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Hofstetter, Michael (2011): Multilayer Mirrors for Attosecond Pulse Shaping between 30 and 200 eV. Dissertation, LMU München: Faculty of Physics
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Abstract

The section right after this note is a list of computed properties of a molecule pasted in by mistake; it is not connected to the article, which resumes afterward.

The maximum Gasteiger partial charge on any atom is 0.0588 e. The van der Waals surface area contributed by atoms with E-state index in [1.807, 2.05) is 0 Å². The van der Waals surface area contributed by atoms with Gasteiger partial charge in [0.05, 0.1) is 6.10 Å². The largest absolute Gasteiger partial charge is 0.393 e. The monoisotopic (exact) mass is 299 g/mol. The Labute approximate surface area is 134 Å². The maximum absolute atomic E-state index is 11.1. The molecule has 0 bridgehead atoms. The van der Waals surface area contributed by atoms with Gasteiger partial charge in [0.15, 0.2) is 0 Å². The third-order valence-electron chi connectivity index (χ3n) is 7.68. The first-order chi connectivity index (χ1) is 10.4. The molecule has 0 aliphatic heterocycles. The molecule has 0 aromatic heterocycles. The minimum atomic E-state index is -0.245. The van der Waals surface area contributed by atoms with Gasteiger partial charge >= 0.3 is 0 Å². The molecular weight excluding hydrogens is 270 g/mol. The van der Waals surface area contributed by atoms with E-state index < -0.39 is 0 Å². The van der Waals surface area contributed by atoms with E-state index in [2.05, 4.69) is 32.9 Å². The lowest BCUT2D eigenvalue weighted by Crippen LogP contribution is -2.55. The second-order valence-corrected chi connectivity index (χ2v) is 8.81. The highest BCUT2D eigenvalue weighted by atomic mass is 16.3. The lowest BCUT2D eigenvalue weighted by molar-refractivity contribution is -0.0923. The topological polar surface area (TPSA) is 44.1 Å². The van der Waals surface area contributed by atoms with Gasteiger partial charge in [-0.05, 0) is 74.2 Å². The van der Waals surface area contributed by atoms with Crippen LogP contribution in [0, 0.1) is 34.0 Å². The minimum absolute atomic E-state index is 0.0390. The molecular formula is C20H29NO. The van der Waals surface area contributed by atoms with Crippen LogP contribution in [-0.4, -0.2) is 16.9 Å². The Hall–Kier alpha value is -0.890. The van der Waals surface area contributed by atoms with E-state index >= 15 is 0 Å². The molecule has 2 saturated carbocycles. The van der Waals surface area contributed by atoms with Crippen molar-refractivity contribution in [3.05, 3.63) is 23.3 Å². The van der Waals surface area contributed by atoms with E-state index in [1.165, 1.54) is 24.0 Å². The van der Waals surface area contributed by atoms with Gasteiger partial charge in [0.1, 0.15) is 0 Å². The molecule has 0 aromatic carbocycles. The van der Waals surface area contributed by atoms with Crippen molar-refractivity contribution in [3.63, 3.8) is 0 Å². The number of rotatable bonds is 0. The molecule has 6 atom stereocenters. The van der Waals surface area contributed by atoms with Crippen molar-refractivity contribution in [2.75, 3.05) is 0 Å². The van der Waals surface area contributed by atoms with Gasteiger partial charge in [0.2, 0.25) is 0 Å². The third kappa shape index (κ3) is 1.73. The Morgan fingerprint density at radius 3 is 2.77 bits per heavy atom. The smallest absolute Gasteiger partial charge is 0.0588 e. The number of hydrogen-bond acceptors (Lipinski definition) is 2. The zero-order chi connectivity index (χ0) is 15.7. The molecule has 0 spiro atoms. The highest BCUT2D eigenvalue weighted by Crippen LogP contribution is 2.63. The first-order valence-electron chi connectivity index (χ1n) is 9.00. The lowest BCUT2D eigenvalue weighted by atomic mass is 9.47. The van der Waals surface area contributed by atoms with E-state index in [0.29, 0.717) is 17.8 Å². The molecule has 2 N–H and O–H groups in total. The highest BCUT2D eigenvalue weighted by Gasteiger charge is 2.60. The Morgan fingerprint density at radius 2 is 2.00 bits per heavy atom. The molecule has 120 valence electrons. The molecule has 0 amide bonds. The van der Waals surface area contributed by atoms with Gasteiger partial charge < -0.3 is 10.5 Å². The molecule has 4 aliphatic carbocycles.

Attosecond (as) physics has become a wide spreaded and still growing research field over the last decades. It allows for probing and controlling core- and outer shell electron dynamics with never before achieved temporal precision. High harmonic generation in gases in combination with advanced extreme ultraviolet (XUV ) optical components enable the generation of isolated attosecond pulses as required for absolute time measurements. But until recently, single attosecond pulse generation has been restricted to the energy range below 100 eV due to the availability of sources and attosecond optics. Multilayer mirrors are the up to date widest tunable optical components in the XUV and key components in attosecond physics from the outset. In this thesis, the design, fabrication and measurement of periodic and aperiodic XUV multilayer mirrors and their application in the generation and shaping of isolated attosecond pulses is presented. Two- and three material coatings based on a combination of molybdenum, silicon, boron carbide, lanthanum and scandium covering the complete spectral range between 30 and 200 eV are developed and characterized. Excellent agreement between reflectivity simulations and experiments is based on the highly stable ion beam sputter deposition technique. It allows for atomically smooth deposition and the realization of aperiodic multilayer structures with high precision and reproducibility. XUV reflectivity simulation of lanthanum containing multilayer coatings are based on an improved measured set of optical constants, introduced in this thesis. This work enabled the generation of the shortest ever measured isolated light pulses so far, the creation of the first isolated attosecond pulses above 100 eV , the first demonstration of absolute control of the “attochirp” by means of multilayer mirrors and the formation of spectrally cleaned attosecond pulses, in a spectral region which lacks appropriate filter materials, for a never before achieved combination of spectral and temporal resolution at 125 eV . Here presented concepts are in principle not restricted to specific energies or experimental set-ups and may be extended in the near future to enter completely new regimes of ultrashort physics.